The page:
Microsoft's Internet Explorer regained some of the browser usage it's lost in recent years, holding Chrome, Firefox, Opera, and Safari at bay in March.
IE rose from 52.8 percent of worldwide browser usage in February to 53.8 percent in March, a relatively large monthly jump in the statistics tracked by Net Applicaitons.
Meanwhile, the top four rivals dropped: Firefox from 20.9 percent to 20.6 percent, Chrome from 18.9 percent to 18.6 percent, Safari from 5.2 percent to 5.1 percent, and Opera from 1.7 percent to 1.6 percent.
IE of course has a big advantage over other browsers, at least on personal computers: it comes with Windows. What's changing now is that Microsoft, with the current IE9 and the forthcoming IE10 that'll ship with Windows 8, is building a browser that no longer is the laughingstock of the Web developer world when it comes to performance, features, and compliance with Web standards.
IE9 continues to gradually supplant earlier versions. It accounted for 11.4 percent of personal computer browser usage in December, 11.6 percent in January, 12.6 percent in February, and 15.7 percent in March, Net Applications data shows.
Microsoft, like Google, is backing IE with marketing dollars, too, including the usual sort of promotional videos and ones with self-deprecating humor. It's a lot easier to poke fun at your past failings when you feel like they're actually in the past.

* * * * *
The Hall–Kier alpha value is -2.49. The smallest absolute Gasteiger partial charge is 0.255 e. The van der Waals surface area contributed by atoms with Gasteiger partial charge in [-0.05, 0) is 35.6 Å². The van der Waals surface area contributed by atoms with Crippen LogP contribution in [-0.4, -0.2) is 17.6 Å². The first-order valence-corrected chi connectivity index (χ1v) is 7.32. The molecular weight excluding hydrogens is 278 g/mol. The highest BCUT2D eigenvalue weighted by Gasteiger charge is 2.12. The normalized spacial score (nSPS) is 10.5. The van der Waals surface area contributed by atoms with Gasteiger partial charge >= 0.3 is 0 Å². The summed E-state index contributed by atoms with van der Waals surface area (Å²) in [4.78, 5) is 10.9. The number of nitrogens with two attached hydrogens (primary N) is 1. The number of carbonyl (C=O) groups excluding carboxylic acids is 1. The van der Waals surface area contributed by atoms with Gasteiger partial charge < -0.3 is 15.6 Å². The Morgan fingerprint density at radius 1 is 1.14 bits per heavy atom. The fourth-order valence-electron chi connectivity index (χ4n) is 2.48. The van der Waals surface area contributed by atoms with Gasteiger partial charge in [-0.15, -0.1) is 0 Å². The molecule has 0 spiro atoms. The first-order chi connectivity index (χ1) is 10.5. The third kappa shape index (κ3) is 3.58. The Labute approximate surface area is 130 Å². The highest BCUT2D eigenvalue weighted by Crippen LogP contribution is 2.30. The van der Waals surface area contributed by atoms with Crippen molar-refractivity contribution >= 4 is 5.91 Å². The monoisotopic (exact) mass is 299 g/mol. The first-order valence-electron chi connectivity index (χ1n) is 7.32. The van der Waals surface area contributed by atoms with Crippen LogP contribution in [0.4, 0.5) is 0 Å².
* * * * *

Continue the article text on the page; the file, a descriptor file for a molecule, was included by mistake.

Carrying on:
On mobile, it's a different story, though. There, Microsoft is far behind rivals with only 0.5 percent of browser usage.
Apple continues to dominate, though Safari dropped from 61.2 percent of usage in February to 60.5 percent in March. The Android browser dipped from 18.6 percent to 18.3 percent, while Opera Mini rose from 14.4 percent to 15.4 percent.
Mobile browsing is growing, but so is desktop browsing. The split between the two types stayed the same in March: 92.5 percent on personal computers compared to 7.2 percent on phones and tablets, Net Applications said.
Net Applications measures browser usage is based on the number of days each month that particular browsers visit a network of sites using its analytics software. The firm tries to compensate country-by-country coverage differences in its analytics service by weighting its usage data using CIA Internet user data.